Despite grave warnings over the environmental costs, Myanmar is pushing ahead with a number of coal-fired power plants. The villagers who will suffer the most are fighting back, but the state government is batting away their protests and claiming they must endure pain in the name of progress
Spend even a little time on the clogged streets of Yangon or stuck on a highway behind an antiquated truck spewing thick, black smoke and it becomes abundantly clear that Myanmar has a pollution problem. In fact, according to the World Health Organisation, Myanmar has the worst air pollution in Asean – no mean feat in a region stacked with choking cities and hazed by smog from forest fires, even though much of the problem is a result of transient pollution from neighbouring Bangladesh, Pakistan and India.
Despite this information, plans are underway for a massive expansion of Myanmar’s coal power capacity. With less than a third of the population having regular access to electricity, coal has become a cornerstone of the government’s plan for solving energy shortfalls by 2030.
As Myanmar embraces coal power the majority of industrial countries are moving away from it and towards renewable energy. By 2030, many countries will have completely eliminated coal reliance or started a timeline to phase it out, according to research by CoalSwarm and Greenpeace. Of the 1,675 companies in the world that once produced coal energy, more than a quarter have stopped since 2010.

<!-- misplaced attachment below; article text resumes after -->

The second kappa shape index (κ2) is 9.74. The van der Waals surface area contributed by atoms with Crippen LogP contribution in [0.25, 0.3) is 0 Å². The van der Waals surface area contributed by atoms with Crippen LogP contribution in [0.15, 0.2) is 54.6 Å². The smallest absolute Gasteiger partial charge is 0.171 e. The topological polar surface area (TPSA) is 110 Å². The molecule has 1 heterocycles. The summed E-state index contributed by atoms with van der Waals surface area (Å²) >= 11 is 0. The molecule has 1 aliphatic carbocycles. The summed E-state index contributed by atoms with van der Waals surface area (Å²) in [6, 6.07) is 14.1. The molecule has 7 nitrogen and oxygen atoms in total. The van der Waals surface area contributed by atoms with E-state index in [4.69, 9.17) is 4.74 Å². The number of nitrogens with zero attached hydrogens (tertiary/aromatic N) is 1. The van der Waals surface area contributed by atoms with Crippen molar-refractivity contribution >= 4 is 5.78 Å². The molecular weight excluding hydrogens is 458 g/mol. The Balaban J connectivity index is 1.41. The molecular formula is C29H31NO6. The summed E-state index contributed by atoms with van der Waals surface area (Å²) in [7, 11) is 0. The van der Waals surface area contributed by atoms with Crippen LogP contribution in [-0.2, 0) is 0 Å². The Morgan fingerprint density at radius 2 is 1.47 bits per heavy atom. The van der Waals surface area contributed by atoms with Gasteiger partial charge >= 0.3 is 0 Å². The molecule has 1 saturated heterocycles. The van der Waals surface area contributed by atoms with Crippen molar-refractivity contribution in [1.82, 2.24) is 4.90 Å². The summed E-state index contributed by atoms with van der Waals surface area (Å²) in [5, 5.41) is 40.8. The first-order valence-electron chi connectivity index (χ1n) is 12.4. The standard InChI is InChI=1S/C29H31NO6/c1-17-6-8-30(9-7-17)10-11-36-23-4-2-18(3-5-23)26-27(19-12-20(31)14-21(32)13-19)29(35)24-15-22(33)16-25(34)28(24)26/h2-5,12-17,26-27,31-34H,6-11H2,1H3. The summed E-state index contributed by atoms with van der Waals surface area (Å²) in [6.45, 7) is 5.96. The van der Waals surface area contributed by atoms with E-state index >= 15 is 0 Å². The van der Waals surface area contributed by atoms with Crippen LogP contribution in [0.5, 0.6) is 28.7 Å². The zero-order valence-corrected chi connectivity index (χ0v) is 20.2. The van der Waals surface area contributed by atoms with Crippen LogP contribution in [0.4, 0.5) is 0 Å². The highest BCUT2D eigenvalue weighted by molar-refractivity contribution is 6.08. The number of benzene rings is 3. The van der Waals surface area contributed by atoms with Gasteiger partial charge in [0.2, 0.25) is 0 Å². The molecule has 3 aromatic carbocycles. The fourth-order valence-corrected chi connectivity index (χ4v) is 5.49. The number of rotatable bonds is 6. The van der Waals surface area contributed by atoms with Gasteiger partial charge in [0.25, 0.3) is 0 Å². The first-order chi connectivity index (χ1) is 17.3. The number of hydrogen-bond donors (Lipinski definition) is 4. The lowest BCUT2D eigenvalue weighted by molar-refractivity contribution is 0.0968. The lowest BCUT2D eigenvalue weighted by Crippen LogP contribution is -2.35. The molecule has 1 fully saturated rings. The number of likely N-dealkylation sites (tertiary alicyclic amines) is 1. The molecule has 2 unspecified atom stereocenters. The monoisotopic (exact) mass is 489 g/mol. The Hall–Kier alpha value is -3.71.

Coal combustion is a major cause of fine particulate matter known as PM 2.5 that can penetrate the lungs and bloodstream to cause lung cancer, strokes and various respiratory problems.
Lauri Myllyvirta, a Finnish national employed as a clean air campaigner for Greenpeace in Beijing, was stark in his assessment of Myanmar’s plans. Quite simply, he explained, the country’s commitment to developing coal energy will result in thousands of premature deaths every year.
“In terms of the health impacts what we find is that Myanmar could experience about 4,000 premature deaths (a year) from the coal-fired power plant expansion,” he said.